Right before Thanksgiving, Ubisoft acknowledged that it botched the launch of the much-anticipated game Assassin’s Creed: Unity, and that people who bought the title early would be offered make-goods of free content. Now that the first of those freebies has gone live, users are realizing it comes with a catch — give up your right to sue. [More]
As I argued a couple weeks back in the wake of the botched release of Assassin’s Creed Unity, video game publishers need to stop treating their biggest customers as guinea pigs on which to unleash broken games that will eventually be fixed via multiple patches weeks after release — or at the very least acknowledge this treatment and give these customers an incentive (lower price, free stuff, etc.) that doesn’t make them immediately regret spending $60 on a new game. And while it’s too late to undo all the damage done, Ubisoft is now attempting to make nice with these users by offering them free content as an apology. [More]
You wouldn’t go to Spring Training and expect to pay regular season prices to see a sluggish baseball team play a half-assed game. If you go to a preview of a new musical — where they might not be in full costume or have to stop and start a song halfway through — you don’t pay the same as someone going to the theater after opening night. And there’s a reason why the “dinged and discounted” section of the furniture store isn’t asking for the full sticker price. But when it comes to video games, consumers are increasingly paying a premium to be de facto beta testers for unfinished and broken games that aren’t ready for the market. [More]
One of the perks of my former life in the entertainment news business was getting early access to everything from books to movies to music to video games. On the down side, that early access often comes with the stipulation that you can’t say anything about what you’ve seen, read, played, or heard until the publisher says so. It’s an annoyance for all reviewers, especially when they want to tell the public that something is so bad they should stay away, but it’s particularly harmful in the video game business. [More]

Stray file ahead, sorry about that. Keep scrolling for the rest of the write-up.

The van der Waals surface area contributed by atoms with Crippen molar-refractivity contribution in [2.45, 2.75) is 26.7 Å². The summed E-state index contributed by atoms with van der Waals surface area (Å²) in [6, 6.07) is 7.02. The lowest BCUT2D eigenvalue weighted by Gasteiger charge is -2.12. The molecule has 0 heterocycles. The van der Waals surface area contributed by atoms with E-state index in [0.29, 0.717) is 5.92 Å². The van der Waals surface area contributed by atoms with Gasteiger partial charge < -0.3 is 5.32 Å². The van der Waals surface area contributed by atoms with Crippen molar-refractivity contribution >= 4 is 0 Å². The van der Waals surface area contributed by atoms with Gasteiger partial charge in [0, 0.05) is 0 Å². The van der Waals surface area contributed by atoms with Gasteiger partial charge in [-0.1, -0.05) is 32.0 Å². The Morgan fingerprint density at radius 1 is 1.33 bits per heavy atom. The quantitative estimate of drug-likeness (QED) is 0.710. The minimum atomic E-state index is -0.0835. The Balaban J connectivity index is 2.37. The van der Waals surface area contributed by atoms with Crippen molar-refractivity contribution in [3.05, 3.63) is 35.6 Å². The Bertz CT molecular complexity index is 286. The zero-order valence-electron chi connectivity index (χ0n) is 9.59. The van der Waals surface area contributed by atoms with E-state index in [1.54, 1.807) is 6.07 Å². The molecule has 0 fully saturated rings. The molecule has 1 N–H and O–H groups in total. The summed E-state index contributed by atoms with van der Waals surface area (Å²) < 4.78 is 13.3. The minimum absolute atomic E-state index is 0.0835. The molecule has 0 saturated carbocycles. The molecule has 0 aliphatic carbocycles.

Consumerist reader Ethan wants to buy the new video game Assassin’s Creed III but, like any good shopper, doesn’t want to pay full price if he doesn’t have to. So he was thrilled to see that Target.com is selling AC3 for 17% off the sticker price — oh wait, no it isn’t. [More]
Reader Martin sent his PS3 in to Sony because a game was stuck in the drive. When he got it back, the game was missing. Where did it go? Sony says there was nothing the drive when they received the unit. Martin is wondering why he would have sent his console in to Sony in the first place if it didn’t have a game stuck in it. It is a mystery.
Yesterday I went through the horror of taking my 15 year old brother to the Best Buy in Orland Park, IL on LaGrange Ave. I had close to $100 in Best Buy Gift Certificates given to me for Christmas. My brother and I were en route to dinner and we decided to swing by the aforementioned Best Buy to pick up a video game, Assassin’s Creed, and XBOX Live Gold. We entered the store. I browsed the camera aisle looking for a cable to possibly purchase for our flat screen then headed to the video game section. I picked up the said items and headed to check out where hell will shortly ensue.